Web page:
Vehement industry opposition to Indian alcohol regulations

By Ben Bouckley

- Last updated on GMT

Vehement industry opposition to Indian alcohol regulations
The head of a powerful Indian trade body representing multinational alcohol brands has told that standards proposed by the FSSAI to set nationwide alcohol limits in drinks are a waste of time and will create ‘good governance’ problems.

In July, the Food Safety and Standards Authority of India (FSSAI) is likely to publically consult on draft standards for the whole spectrum of alcoholic beverages – wine, spirits, beer – to set maximum permissible alcohol limits in branded products on the grounds of public safety.

But Pramod Krishna, president of the Confederation of Indian Alcoholic Beverage Companies (CIABC) told this publication that his body (which represents leading players such as Diageo, Bacardi Martini, and Beam Global) was taking legal action to stop the FSSAI regulating alcoholic drinks.

Reinventing the wheel?

Under the Food Safety Standards Act (2006) – which was only implemented last summer – the FSSAI has such powers, since the law defines alcoholic drinks as ‘food’.

“We have filed a writ in Bombay High Court in relation to that. The reason for that is very simple – the constitution mandates that alcoholic drinks are a state subject, and for all practical purposes they are under the excise laws of the states,”​ Krishna told

“The Food Safety Standards Act is going to be implemented by the Ministry of Health, and our concern is that, if the alcoholic beverage industry comes under two regulators – this will create problems of good governance,”​ he added.

But surely national standards to govern issues such as alcohol limits, grains and water content would raise standards and ensure product quality across India?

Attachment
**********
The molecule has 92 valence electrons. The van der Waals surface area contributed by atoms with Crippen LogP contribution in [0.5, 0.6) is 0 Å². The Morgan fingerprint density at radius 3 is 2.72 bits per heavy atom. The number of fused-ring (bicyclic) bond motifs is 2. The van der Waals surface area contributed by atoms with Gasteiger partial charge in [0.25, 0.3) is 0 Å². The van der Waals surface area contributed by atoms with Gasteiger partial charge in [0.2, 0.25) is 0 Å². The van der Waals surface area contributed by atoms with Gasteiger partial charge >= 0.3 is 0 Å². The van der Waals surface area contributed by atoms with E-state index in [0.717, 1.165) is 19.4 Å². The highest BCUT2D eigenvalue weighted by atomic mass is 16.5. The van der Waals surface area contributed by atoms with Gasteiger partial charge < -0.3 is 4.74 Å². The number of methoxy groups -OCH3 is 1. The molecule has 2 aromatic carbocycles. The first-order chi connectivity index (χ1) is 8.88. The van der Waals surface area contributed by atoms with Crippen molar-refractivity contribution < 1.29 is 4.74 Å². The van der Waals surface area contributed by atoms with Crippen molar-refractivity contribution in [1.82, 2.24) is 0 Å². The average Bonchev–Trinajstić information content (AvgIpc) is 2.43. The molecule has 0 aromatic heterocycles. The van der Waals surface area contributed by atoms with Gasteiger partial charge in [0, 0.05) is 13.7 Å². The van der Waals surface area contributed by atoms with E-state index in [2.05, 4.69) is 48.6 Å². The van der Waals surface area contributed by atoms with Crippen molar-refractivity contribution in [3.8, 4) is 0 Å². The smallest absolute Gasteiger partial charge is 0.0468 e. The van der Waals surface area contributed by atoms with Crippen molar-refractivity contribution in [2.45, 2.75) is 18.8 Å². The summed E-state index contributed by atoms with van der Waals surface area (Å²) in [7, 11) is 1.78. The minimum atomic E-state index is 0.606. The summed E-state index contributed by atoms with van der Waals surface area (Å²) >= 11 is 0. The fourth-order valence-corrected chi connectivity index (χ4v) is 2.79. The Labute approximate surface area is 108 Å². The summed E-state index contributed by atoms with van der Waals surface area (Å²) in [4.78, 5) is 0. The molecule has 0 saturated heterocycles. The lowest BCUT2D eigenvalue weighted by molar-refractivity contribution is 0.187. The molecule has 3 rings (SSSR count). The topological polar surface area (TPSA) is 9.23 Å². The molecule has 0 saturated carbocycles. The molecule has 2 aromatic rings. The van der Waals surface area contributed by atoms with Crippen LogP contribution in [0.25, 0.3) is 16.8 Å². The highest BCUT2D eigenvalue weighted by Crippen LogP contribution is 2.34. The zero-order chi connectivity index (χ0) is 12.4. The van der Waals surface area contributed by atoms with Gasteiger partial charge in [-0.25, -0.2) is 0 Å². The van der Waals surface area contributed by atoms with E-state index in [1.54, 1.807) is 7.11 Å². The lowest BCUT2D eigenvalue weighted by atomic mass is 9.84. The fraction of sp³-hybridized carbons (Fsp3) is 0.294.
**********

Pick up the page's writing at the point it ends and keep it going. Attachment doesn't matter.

“On quality we have no issues – I head up an organisation [the CIABC] that represents all the multinational companies [in wines and spirits] so there are no issues in that respect,”​ Krishna replied.

“We are opposed to new standards being formulated when we have good standards existing in the form of BIS standards (Bureau of Indian Standards) that we have worked with over the last 15 years – that account for trade, health, consumer and scientific interests.”

He added: “Why reinvent the wheel when so much work has already gone into it [the BIS standards], and these standards are accepted by both multinational and domestic companies – for various categories in wines and spirits?”

FSSAI ‘flexing muscles’

Most Indian states had excise policies stating that BIS standards were mandatory, so the country should have adequate testing facilities, while the Indian alcoholic drinks industry already worked hard to ensure quality and safety. “So adequate compliance is taking place now,” ​Krishna said.

The FSSAI had yet to answer the Bombay High Court writ, Krishna said, with the court now in summer recess until June 12; state government opposition to the FSSAI measures was also rising, he added.

“Now the excise department has woken up to the problems that could arise if the FSSAI decides to start flexing their muscles, both in terms of licensing, labelling, import regulations. The problem is multiplicity of regulators – that’s it,”​ Krishna said.

An FSSAI spokesman referred to FSSAI president, Shri Mohanty, who was unavailable for comment.

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